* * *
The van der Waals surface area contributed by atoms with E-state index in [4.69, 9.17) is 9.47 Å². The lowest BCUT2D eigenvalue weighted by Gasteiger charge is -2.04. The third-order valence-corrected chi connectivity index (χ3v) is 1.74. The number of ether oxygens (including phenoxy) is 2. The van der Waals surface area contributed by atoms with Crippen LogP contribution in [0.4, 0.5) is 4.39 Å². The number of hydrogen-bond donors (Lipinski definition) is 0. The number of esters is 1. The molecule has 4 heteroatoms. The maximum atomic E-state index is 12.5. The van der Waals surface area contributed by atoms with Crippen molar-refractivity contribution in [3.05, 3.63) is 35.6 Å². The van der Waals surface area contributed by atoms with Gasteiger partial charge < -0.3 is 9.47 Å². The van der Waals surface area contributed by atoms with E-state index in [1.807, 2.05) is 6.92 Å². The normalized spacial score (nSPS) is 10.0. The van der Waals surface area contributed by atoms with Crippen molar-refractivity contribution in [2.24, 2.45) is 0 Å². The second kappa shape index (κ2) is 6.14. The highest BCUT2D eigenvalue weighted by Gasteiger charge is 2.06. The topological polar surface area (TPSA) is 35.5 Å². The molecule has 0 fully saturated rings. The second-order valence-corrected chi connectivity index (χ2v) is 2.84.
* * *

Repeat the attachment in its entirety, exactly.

The van der Waals surface area contributed by atoms with E-state index in [4.69, 9.17) is 9.47 Å². The lowest BCUT2D eigenvalue weighted by Gasteiger charge is -2.04. The third-order valence-corrected chi connectivity index (χ3v) is 1.74. The number of ether oxygens (including phenoxy) is 2. The van der Waals surface area contributed by atoms with Crippen LogP contribution in [0.4, 0.5) is 4.39 Å². The number of hydrogen-bond donors (Lipinski definition) is 0. The number of esters is 1. The molecule has 4 heteroatoms. The maximum atomic E-state index is 12.5. The van der Waals surface area contributed by atoms with Crippen molar-refractivity contribution in [3.05, 3.63) is 35.6 Å². The van der Waals surface area contributed by atoms with Gasteiger partial charge < -0.3 is 9.47 Å². The van der Waals surface area contributed by atoms with E-state index in [1.807, 2.05) is 6.92 Å². The normalized spacial score (nSPS) is 10.0. The van der Waals surface area contributed by atoms with Crippen molar-refractivity contribution in [2.24, 2.45) is 0 Å². The second kappa shape index (κ2) is 6.14. The highest BCUT2D eigenvalue weighted by Gasteiger charge is 2.06. The topological polar surface area (TPSA) is 35.5 Å². The molecule has 0 fully saturated rings. The second-order valence-corrected chi connectivity index (χ2v) is 2.84.